This is why living a citified lifestyle can actually cause you more stress overall, as opposed to living in more countryside environments.
Multiple studies have found that there is a link between busy city life and the onset of mental health issues, which include anxiety disorders and aggression.
In countries with a high standard of living, city residents are as much as 21 percent more likely to develop chronic anxiety than rural dwellers, and city living may even alter the brain to process stress less effectively!
Ways to reduce stress levels
There are several ways of coping with stress levels. Particularly dealing with the stress that current daily trials & tribulations throw up. Below are some tips that can help you lead a less stressful life:
Go green for coping with stress levels
Wherever you live, find time to visit the countryside or at the very least visit your local park. Being close to nature has a calming effect.
If you live miles away from the nearest park or country walk, then why not bring nature into your living/working space? Research suggests that living amongst plants will reduce stress levels and help your mental health.
Professionals who have potted plants on their desks are more likely to be productive throughout the day too. They also get sick less often.
Eat green too!
Exposure to pollution destroys essential nutrients that the body needs for its daily metabolic functions. Enzymes that are involved in these processes are also deactivated and can no longer support the body.
Green smoothies and fresh salads should make up part of everyone’s daily routine. Smoothies are easy to digest and so more of the nutrients are used by your body.
These healthy nutrients and vitamins fight against the toxins. Add fruit to sweeten if you don’t like the thought of that green taste too.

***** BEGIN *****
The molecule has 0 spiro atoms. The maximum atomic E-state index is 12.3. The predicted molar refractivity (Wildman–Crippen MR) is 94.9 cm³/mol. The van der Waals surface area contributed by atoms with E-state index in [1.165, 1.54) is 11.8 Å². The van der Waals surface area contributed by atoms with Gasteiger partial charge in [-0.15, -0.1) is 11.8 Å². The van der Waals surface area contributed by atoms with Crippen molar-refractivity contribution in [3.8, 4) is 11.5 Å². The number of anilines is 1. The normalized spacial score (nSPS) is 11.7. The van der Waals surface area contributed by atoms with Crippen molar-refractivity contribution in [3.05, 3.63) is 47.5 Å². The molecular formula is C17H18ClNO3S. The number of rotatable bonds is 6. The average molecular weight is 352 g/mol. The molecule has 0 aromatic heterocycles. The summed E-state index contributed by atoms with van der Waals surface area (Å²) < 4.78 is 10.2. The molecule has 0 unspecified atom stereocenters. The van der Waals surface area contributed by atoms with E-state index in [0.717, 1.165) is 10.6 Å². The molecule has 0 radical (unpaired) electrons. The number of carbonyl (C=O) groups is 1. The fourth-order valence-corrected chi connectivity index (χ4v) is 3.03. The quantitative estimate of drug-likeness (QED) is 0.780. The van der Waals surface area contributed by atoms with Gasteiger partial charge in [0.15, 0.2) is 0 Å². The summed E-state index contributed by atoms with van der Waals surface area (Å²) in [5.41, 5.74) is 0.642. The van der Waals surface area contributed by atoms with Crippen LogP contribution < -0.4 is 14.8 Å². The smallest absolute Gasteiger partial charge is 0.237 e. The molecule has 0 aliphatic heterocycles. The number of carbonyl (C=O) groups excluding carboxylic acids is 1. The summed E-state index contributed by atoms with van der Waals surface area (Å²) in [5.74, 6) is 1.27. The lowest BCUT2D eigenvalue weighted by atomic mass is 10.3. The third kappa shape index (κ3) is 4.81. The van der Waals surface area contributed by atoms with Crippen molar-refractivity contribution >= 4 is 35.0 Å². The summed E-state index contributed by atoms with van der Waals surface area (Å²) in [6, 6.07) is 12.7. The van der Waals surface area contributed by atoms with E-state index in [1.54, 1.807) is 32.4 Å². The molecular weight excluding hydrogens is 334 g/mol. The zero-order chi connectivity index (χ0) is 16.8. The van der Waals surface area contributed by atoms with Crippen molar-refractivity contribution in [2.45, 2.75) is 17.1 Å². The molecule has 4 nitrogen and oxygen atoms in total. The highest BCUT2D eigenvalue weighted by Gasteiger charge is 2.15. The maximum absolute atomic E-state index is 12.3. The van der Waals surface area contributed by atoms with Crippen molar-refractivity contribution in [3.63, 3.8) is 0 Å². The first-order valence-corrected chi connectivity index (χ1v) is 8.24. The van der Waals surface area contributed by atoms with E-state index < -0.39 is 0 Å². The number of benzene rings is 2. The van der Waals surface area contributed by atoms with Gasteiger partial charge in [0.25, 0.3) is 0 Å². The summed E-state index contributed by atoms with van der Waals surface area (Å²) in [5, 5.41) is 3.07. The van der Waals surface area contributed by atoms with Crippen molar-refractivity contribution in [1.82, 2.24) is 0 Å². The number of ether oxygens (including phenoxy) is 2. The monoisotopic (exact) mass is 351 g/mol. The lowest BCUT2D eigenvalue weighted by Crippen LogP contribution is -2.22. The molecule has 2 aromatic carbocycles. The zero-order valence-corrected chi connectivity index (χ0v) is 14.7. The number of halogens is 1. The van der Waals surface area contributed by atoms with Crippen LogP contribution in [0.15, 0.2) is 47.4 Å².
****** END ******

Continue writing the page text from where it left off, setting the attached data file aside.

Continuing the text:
And part of the cancer fighting regime of the Founder’s brother, Neil, make these smoothie recipes.
Exercise as you travel
Cycling has become the new big thing. Government is planning on spending £2 billion on promoting cycling from herein. There are even free repair vouchers given away to enable you to get your bike out of the garden shed and use it.
This is not surprising given that sharing small spaces is not advisable at the moment i.e. cars.
If possible, skip the tube/bus and walk/bike to any social or work meetings instead. You’ll not only get the benefits of reducing risk of coming into contact with COVID-19, you also get some exercise, and you’ll help save the planet by reducing GHG emissions – and save your wallet too!
Studies suggest that learning how to meditate can really help reduce stress levels. This can be done in organised groups or using specific breathing rituals. Alternatively, by simply stopping and sitting quietly and listening to how your body feels, you will reduce stress. Breathing in and out deeply will help in addition.
So, instead of getting in a flap or stressed out try breathing in and out slowly 10 times or more. Chanting ‘om’ next time you are late for a meeting may get you funny looks but it will make sure your meeting is productive.
It’s amazing how much you can calm the body down in just a few deep breaths.
Try holistic treatments
Holistic treatments may help lower your stress levels to a more normal level. These include body/head massage, reflexology, Ayurveda and healing crystals.
If money is an issue—as one session is not enough to deliver results, why not try traditional herbal remedies?
Gingko biloba and Ginseng are ideal for mind clarity and function, whilst guarana is perfect for energy and alertness. Read all about 2 types of Ginseng here.
Chamomile can be used for relaxation, and peppermint, ginger and turmeric can aid digestion and reduce upset stomachs. There is a deep connection between stress and digestion.
Our lifestyle surrounds us with stress, but if you take care of your body it will take care of you.
These are the two main sense* products that help cope with stress or its effects: